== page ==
In the Beginning There Was the Question
Episode #1 of the course An introduction to data science by Roger Peng
Welcome to the course! In this lesson, you’ll learn about the six types of data analysis questions.
Many of the “fatal” pitfalls of a data analysis can be avoided by expending the mental energy to get your question right. Understanding the type of question you are asking may be the most fundamental step you can take to ensure that, in the end, your interpretation of the results is correct. The six types of questions are:
A descriptive question is one that seeks to summarize a characteristic of a set of data. Examples include determining the proportion of males, the mean number of servings of fresh fruits and vegetables per day, or the frequency of viral illnesses in a set of data collected from a group of individuals. There is no interpretation of the result itself, as the result is a fact, an attribute of the set of data that you are working with.
An exploratory question is one in which you analyze the data to see if there are patterns, trends, or relationships between variables. If you had a general thought that diet was linked somehow to viral illnesses, you might explore this idea by examining relationships between a range of dietary factors and viral illnesses. You find in your exploratory analysis that individuals who ate a diet high in certain foods had fewer viral illnesses than those whose diet was not enriched with these foods, so you propose the hypothesis that among adults, eating at least five servings a day of fresh fruit and vegetables is associated with fewer viral illnesses per year.
An inferential question would be a restatement of this proposed hypothesis as a question and would be answered by analyzing a different set of data, which in this example is a representative sample of adults in the US. By analyzing this different set of data, you are both determining if the association you observed in your exploratory analysis holds in a different sample and whether it holds in a sample that is representative of the adult US population, which would suggest that the association is applicable to all adults in the US.
A predictive question would be one where you ask what types of people will eat a diet high in fresh fruits and vegetables during the next year. In this type of question, you are less interested in what causes someone to eat a certain diet, just what predicts whether someone will eat this certain diet. For example, higher income may be one of the final set of predictors, and you may not know (or even care) why people with higher incomes are more likely to eat a diet high in fresh fruits and vegetables. What is most important is that income is a factor that predicts this behavior. Although an inferential question might tell us that people who eat a certain type of food tend to have fewer viral illnesses, the answer to this question does not tell us if eating these foods causes a reduction in the number of viral illnesses, which would be the case for a causal question.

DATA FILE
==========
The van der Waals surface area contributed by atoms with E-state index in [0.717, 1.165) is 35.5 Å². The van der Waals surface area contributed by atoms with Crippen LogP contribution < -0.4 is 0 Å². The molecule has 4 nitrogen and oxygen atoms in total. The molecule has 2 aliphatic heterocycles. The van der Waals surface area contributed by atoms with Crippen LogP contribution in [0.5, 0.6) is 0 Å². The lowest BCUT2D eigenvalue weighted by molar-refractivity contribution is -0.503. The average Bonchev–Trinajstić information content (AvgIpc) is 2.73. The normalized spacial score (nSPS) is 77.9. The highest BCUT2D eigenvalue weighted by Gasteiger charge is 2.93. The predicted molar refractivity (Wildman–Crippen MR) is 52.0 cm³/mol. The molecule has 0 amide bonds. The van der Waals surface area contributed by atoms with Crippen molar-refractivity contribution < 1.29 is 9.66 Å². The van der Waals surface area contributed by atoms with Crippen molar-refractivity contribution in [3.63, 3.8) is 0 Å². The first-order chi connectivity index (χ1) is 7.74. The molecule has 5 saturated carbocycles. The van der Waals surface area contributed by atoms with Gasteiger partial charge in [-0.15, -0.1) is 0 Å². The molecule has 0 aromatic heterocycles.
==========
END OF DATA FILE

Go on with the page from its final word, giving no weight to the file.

A causal question asks about whether changing one factor will change another factor, on average, in a population. Sometimes the underlying design of the data collection, by default, allows for the question that you ask to be causal. An example of this would be data collected in the context of a randomized trial in which people were randomly assigned to eat a diet high in fresh fruits and vegetables or one that was low in fresh fruits and vegetables. In other instances, even if your data are not from a randomized trial, you can take an analytic approach designed to answer a causal question.
Finally, none of the questions described so far will lead to an answer that will tell us, if the diet does indeed cause a reduction in the number of viral illnesses, how the diet leads to a reduction in the number of viral illnesses. A question that asks how a diet high in fresh fruits and vegetables leads to a reduction in the number of viral illnesses would be a mechanistic question.
Tomorrow, you’ll learn about the data analysis epicycle, which will help guide the process of your analyses.
“The Art of Data Science” by Roger Peng, Elizabeth Matsui
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